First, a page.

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  1. #1
    SitePoint Zealot DarkMonkey's Avatar
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    Logging people in.

    I have a field for user with a 'user' and 'password' field. I would like for users to be able to log in forever until they decide to logout, or at least for a long time. Once logged in the site tracks things like pageviews and such for them and keeps their personal settings.

    The point is: Until now I have taken the username variable which is placed in a cookie when they login to check whether they have, indeed, logged in.

    PHP Code:
    if($login){
    echo 
    "Welcome $login";
    } else { echo 
    "Click here to login"; } 
    Like so. I can't use the password variable to authenticate as it might not be unique. I gather personal data by selecting from users where username='$login'. The thing is, this is obviously not very safe. Somebody can find a username by going to the memberlist and just type in url.php?login=username to falsy mess with that persons pages.

    It's unlikely the people know that the $login variable exists but still it's a serious security hazzard. Users can't view the profile of the user without a valid login as I have stopped url $login variables from working on that page so they can't find the password but I'm still not happy about it. I'm sure they could setup forms to artificially send the data or something. Plus it just seems like an innaficient system.

    The question I'm asking is: What is the best way to log people in for extended periods of time? How would you go about doing this from the username/password they provide when they do so?

    Thanks for any help.

  2. #2
    SitePoint Wizard Defender1's Avatar
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    The only way that i know of to keep them logged in for a long time is with cookies.
    but what i'd advise is to check the username AND password when it's submitted, that way it won't matter if someone does the whatever.php?login=username, cause it won't work without the appropriate password.
    But if i were you, i'd make sure either the username or password is unique by checking them when someone joins.
    Not doing so is just asking for trouble.
    Defender's Designs
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    Not-so-patiently awaiting Harry Potter Book 7 *sigh*

  3. #3
    SitePoint Zealot DarkMonkey's Avatar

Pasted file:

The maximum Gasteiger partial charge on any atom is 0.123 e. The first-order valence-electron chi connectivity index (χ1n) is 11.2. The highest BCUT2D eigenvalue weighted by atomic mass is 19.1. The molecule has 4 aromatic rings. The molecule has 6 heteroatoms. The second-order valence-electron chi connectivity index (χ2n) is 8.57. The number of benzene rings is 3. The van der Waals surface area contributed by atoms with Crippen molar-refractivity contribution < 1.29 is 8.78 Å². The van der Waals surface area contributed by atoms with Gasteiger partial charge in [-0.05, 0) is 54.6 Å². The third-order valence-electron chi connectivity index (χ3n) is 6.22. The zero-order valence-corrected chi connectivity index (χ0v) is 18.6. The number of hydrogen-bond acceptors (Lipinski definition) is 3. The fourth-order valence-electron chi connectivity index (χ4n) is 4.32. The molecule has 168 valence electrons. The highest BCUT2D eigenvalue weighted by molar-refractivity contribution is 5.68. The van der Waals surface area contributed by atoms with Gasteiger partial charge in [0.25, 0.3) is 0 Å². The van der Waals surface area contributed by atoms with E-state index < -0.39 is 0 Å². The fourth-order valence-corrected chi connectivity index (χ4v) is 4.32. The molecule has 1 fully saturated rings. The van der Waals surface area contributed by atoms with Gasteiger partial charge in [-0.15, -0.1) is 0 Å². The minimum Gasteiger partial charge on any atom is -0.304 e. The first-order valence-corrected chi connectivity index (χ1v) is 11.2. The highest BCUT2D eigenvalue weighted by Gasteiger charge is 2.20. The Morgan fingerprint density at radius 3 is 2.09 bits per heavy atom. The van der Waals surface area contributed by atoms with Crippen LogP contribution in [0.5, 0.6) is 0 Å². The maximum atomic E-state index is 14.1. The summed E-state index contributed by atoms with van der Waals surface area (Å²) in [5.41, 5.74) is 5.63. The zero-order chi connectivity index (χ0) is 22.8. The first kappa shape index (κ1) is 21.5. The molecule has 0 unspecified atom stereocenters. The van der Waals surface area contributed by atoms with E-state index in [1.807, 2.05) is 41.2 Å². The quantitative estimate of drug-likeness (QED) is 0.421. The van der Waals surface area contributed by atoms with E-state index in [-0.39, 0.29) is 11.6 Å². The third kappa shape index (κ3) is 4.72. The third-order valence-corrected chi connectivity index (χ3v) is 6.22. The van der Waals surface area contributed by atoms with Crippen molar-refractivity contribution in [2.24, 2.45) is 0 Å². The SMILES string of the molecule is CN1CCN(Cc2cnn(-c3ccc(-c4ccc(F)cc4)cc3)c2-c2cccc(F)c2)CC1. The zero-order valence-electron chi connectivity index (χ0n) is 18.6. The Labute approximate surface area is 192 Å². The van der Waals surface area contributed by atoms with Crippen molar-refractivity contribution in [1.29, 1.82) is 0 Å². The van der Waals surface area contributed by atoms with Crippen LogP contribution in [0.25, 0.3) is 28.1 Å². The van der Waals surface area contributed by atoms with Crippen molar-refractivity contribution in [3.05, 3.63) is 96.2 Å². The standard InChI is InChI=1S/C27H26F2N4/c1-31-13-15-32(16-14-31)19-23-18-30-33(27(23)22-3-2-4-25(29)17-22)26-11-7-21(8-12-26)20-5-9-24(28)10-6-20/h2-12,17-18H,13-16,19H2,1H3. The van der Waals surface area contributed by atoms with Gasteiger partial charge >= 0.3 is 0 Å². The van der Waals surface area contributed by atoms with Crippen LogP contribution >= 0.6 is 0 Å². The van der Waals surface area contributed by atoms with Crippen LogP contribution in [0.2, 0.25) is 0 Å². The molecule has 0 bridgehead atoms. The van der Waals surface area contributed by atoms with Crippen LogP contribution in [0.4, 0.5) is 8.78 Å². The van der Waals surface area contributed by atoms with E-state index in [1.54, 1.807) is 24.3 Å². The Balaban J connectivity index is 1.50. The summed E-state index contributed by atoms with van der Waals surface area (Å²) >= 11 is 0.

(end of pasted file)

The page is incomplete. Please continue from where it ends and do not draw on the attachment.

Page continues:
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    The Username is unique, but the password isn't. That is fairly common practice I believe. If somebody were to enter a password and it said 'That's already been taken' then they could theoretically go through all the usernames until they found the person with that password.

    Are you suggesting I set 'two' cookies on their computer and check both of them? if($login & $password){ select from users where username='$login' and password='$password'; } ... ?

  4. #4
    SitePoint Wizard Defender1's Avatar
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    i would believe you can store both the username and password in one cookie.

    and what i meant is not both unique, one OR the other, not both.

    and btw, the code if($login) only checks that theres something in $login, not that it contains the appropriate username.
    Defender's Designs
    I'm Getting Married!

    Not-so-patiently awaiting Harry Potter Book 7 *sigh*

  5. #5
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    1. Create a table called sessions or something like that.
    2. Create 3 fields: id, username, password
    3. When the user first logs in, create a new row, and store the row's id in the user's cookie.
    4. On every subsequent page, use the value in the cookie to look up the username and password.
    5. Then use "SELECT * FROM users WHERE username = '$username' and password = '$password'" to check if the information is correct.
    6. If the user clicks on logout, delete the cookie and delete the row that held the username and password.

    I think that'll work pretty good.

  6. #6
    SitePoint Zealot DarkMonkey's Avatar
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    Defender: I have been quoting from memory rough code but if($login) is just used to see if there is a cookie. Then I do selects based on that value. If it's not a valid username then no data comes through. The login variable should have the Username in it, however, as it is only set when they login successfully and basically that's my main problem. Just stopping people changing it from the url or whatever.

    Hyfen. How does that fix the problem. Can't people just type in www.url.com/page.php?cookiename=50 and get in under somebody else?

  7. #7
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    yeah shoot. I wasn't thinking...

    Take my idea and just add a bit of extra security.

    Add a column in the table and call it timestamp.

    When the user logs in, get the time in microseconds and put it into the session table. Also record this timestamp in the cookie.

    If the timestamps don't match, don't let them in.

  8. #8
    SitePoint Zealot DarkMonkey's Avatar
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    I like it
    Thanks lots!

  9. #9
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    No problem. Just make sure the timestamp is long enough.


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